We invite only the 2 or 3 key team members to this session.
Your decider, for sure, is involved.
Then, if you can have your user join, amazing. Otherwise, the person on your team that knows the user best (e.g. sales rep, customer service rep, marketing manager). This also forces an extremely important discussion ahead of time — deciding which user you’re going to navigate the sprint around.
Before taking these pre-sprint steps, you wouldn’t believe how many times we would kick off a sprint and the team was divided in terms of who their user was or which user to focus on.
Finally, inviting a product person (e.g. Product Manager, Head of Product) is a great idea because they tend to have the most well-rounded picture of all of the moving parts.
We use Mural to conduct the mapping session. It comes with lots of templates and frameworks to get you started. Eventually, you’ll develop your own library of templates to select from.
We begin by restating our challenge and making sure the team is still aligned there, or otherwise revising as necessary.
Next, we create a proto-persona of our user. This helps to visualize their facts, behaviors, problems, and goals.
With our proto-persona completed, we move on to our map.
In the map above, there are 2 important setup steps to highlight.
- Our challenge is kept clear and visible.
- Our proto-persona is added next to the map.
The goal of this mapping exercise is to visualize the current state of your user. That means you’ll focus on filling in the purple User section.
Moving left to right through (green) stages, you discuss the actions, feelings, pain points, and desired outcomes your user experience.
Once this is done, we have the map printed out. We make it big enough that a team of people can huddle around it and collaborate.
Day one of your sprint
When your team walks into the room on day 1 of your sprint, your map is hanging on a wall.
This serves as a tremendous reference for the decider to reference when they’re asked to walk the team through the challenge they’re there to work on for the week.
Additionally, when the team is now asked to work on the map, they have a solid foundation to build upon. They can also use post-its to make changes.
Afterward, we always go back and complete / update the digital version of the map in Mural.
Bringing the company’s journey into the map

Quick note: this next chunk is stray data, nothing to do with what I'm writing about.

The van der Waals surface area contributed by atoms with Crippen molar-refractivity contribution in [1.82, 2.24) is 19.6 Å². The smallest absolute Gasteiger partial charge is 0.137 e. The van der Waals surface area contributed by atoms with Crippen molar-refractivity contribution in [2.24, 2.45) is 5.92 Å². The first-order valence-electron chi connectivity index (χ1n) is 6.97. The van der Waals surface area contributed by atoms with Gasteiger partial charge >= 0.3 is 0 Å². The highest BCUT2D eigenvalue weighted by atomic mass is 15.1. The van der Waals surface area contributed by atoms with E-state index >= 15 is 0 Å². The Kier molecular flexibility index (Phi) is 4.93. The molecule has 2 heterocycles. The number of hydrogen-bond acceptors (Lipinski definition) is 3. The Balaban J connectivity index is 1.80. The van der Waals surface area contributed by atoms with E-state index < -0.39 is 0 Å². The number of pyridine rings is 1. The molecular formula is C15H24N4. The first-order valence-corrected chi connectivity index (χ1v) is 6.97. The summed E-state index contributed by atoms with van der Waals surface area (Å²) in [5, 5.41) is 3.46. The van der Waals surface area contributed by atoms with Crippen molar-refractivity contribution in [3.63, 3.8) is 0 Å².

Most business solutions fail because they focus exclusively on their business needs and neglect the user. So it’s appropriate that the map is centered heavily on the user. However, if you’re not at all considering your company, you’ll miss opportunities to draw connections between the two.
In the blue (Company) section in the map above, this is where you can loop in the company’s activities, strengths, weaknesses, opportunities, and threats, that map to the corresponding stage of the user’s journey.
You end your mapping exercise by connecting user and company together within the orange (Touchpoints) row. This can be virtual, in-person, digital, or physical.
By making these changes to the mapping component of a design sprint, we’ve seen significant improvements to the map, and all of the sprints milestones that follow.
Rallying the right sprint participants
Last year a group of us facilitated a series of design sprints for a major enterprise in the safety industry. The sprint I ran was focused on improving the lives of families affected by children on the Autism spectrum.
To say that this challenge was outside the core focus of the company is a major understatement. And the team found out quickly… on Monday of our sprint, we went around the table discussing the challenge and not a single one of us had first-hand experience.
By the end of the week, we barely had an idea of the right questions to be asking, let alone a solution we could prototype. It was a mess.
If you’re working on a challenge that’s important enough for 7–10 people to spend a week on, you need to make sure you have a team that’s capable.
A bit of planning in advance, based on your problem statement, research, and user persona / journey will bring clarity to the people you’ll need in your sprint.
Each person needs to have specific experience regarding the challenge. When you engage the right people, not only will you get a lot more out of the process, but the team will be more personally committed.
Just like in the book, you’re still going to need some outside help.
This is the biggest change we’ve made… imagine you hadn’t agreed upon your user until Monday of sprint week. That would give you 3 days to find and pin down these people. As crazy as it sounds, these people are not just sitting around waiting to hear about you and your design sprint. And $100 Amazon gift cards are not going to make it better.
For instance, last week we ran a sprint with Rosetta Stone. K-12 students were our user. We had to have teachers send home permissions slips for parents to sign. Think that happened in 3 days?
Moral of the story: recruit and book your users before the sprint kicks off. And make sure you have extras — people are flakey; assume at least 1 will not make it.
Design Sprints are a phenomenal process. And now, after running dozens of sprints and workshops, we’ve found that the pre-sprint steps mentioned in this article consistently provided improved sprint outcomes.
I hope they help to prepare you for your next sprint.
Looking to become a design sprint master?